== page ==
They don't get health care when they are fired. The proof is in the pudding and that factory received a free BILLION dollars from the taxpayer and pays the workers 1/2 that of Germany. That's a BIG difference, my friend, and no amount of "new math" can prove that a worker gets the same life for 1/2 the price. 

 

Maybe you could compare:

Family leave

sick time

vacation (paid)

job security

Actual pension

health care upon terminations and retirement

 

to the German model and get back to us. 

 

My claim is simply that they come here because the workers cost them 1/2 the price and the taxpayers and worse lifestyles of the workers make up the difference. That's the difference between $30 and $60 an hour - one pays the entire life cycle cost and the other pays while you are young and strong and healthy and then dumps you. 

 

Please - let me know how well those 500 workers just laid off do compared to German workers. I don't even have to look it up to assume that they fare much worse off. And that's all my point is. They move the plants here because of the gift of cheap Labor and taxpayer incentives.

 

Do you really claim otherwise? Sure, they also get other benefits such as being closer to the market and being able to arbitrage the currencies, etc. - but the main driver is a willing workforce that will work for less and pols which will give them taxpayer money.

 

As far as robotics, you certainly are familiar that there used to be a person with a spot welder to do each of a couple welds? Now there is this. No one can watch it and deny that vast numbers of workers have been excused....

 

Not only have robots vastly reduced the man-hours required to build (the same) car, but they also build a much better car which then lasts much longer. Back of the envelope calcs might go like this.....

 

Average age and milage of cars from the heyday of Detroit (1960) to today has doubled....

Robotics has replaced 50% of all workers required to build the same car.

 

Taking that as a possibility, that would mean - even without the big foreign brands having taken over - that 1/4 the number of workers would be needed to manufacturer cars. Whatever the real numbers are, I posit that it is certainly enough to destroy the economy which was built on auto manufacturing. Add in the foreign makes and you have a complete rout. 



#16 Rum Runner

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Posted 19 July 2013 - 08:55 PM

Detroit files for bankruptcy, it is simply not competitive any more.

http://www.detroitne...|text|FRONTPAGE

 

This is just the beginning.  Who is next?  Cleveland?  Chicago?  Buffalo?



#17 squirel

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Posted 19 July 2013 - 10:47 PM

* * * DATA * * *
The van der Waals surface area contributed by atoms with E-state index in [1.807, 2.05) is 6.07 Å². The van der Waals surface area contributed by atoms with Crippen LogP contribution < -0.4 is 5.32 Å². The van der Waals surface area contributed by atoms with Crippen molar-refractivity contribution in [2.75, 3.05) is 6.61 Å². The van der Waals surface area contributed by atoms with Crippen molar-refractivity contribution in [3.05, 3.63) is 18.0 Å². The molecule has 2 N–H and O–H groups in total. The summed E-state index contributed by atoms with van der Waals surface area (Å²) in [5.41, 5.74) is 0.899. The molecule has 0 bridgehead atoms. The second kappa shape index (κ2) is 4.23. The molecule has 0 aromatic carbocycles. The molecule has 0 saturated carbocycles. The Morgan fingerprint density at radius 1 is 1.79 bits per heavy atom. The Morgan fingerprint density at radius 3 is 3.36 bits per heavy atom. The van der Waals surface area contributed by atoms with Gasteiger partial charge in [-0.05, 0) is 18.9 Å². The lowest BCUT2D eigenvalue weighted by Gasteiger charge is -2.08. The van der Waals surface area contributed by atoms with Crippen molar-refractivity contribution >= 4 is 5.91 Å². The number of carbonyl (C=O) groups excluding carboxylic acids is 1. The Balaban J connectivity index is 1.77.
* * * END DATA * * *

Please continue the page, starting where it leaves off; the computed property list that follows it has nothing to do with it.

Cracrapping on about the auto industry is like pissing to windward. You want to really begin to understand Detroit's problems today, you need to first understand the blockbusting that took place from the end of WW2 until the race riots of 1967, when whites didn't need deceptive real estate practices anymore to sell low and get the hell out to the suburbs.

#18 mikewof

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Posted 19 July 2013 - 11:43 PM


As far as the south and cars - many, if not most, of those factories are foreign companies. They come here for the cheap labor and lack of worker protections. They don't have to, for instance, provide health care and pensions like elsewhere. Why wouldn't they want to milk America?

The Asian and European vehicle factories in the South have employee health benefits, 401k plans and in some cases (like Toyota) the factories have the same unions blamed for Detroit's fall.
 
410K's are part of the same tendency - make the workers, out of lower salaries, fund their own benefits.
 
VW was given ONE BILLION dollars in incentives and tax breaks for their TN plant. Workers may have health care when they are there (to some degree) but they probably don't get covered after they are laid off - as 500 of them just were in May.
 
Fact is, a worker in America costs much less than one in Germany, where you actually have to give good vacation, health care, pension and all those other troubling benefits.
 
"In 2010, Germany produced more than 5.5 million automobiles; the U.S produced 2.7 million. At the same time, the average auto worker in Germany made $67.14 per hour in salary in benefits; the average one in the U.S. made $33.77 per hour."

Ah, I misunderstood you. I assumed you meant benefits compared to the old system. But definitely, it's cheaper to make stuff here than in Germany and Japan, but I'm not sure about Italy and Korea.

#19 mikewof

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Posted 19 July 2013 - 11:48 PM


I'm trying to think of some reason Detroit would hold an advantage for drawing in new businesses and residents.  I really can't think of one.  For those who see a Renaissance in Detroit, what do you see driving it?

The New Economy of some sort.....
 
It won't be industrial, that's for sure. But people seem to like living in urban environments...
 
My birthplace, Philadelphia, was very much like Detroit from 1970-1990 or so. Over 1/4 of the population left town, etc.
Now they are all clamoring to move there (young people) and the whole place is booming. What are they doing? Everything! I know someone who designs fashion, others in remodeling and construction, others who are lawyers, etc.
 
Realistically, there is nothing that could have saved Detroit. Cars are largely built by robots now. Transport is so well coordinated that parts made anywhere in the world can be shipped in Just In Time to supply factories.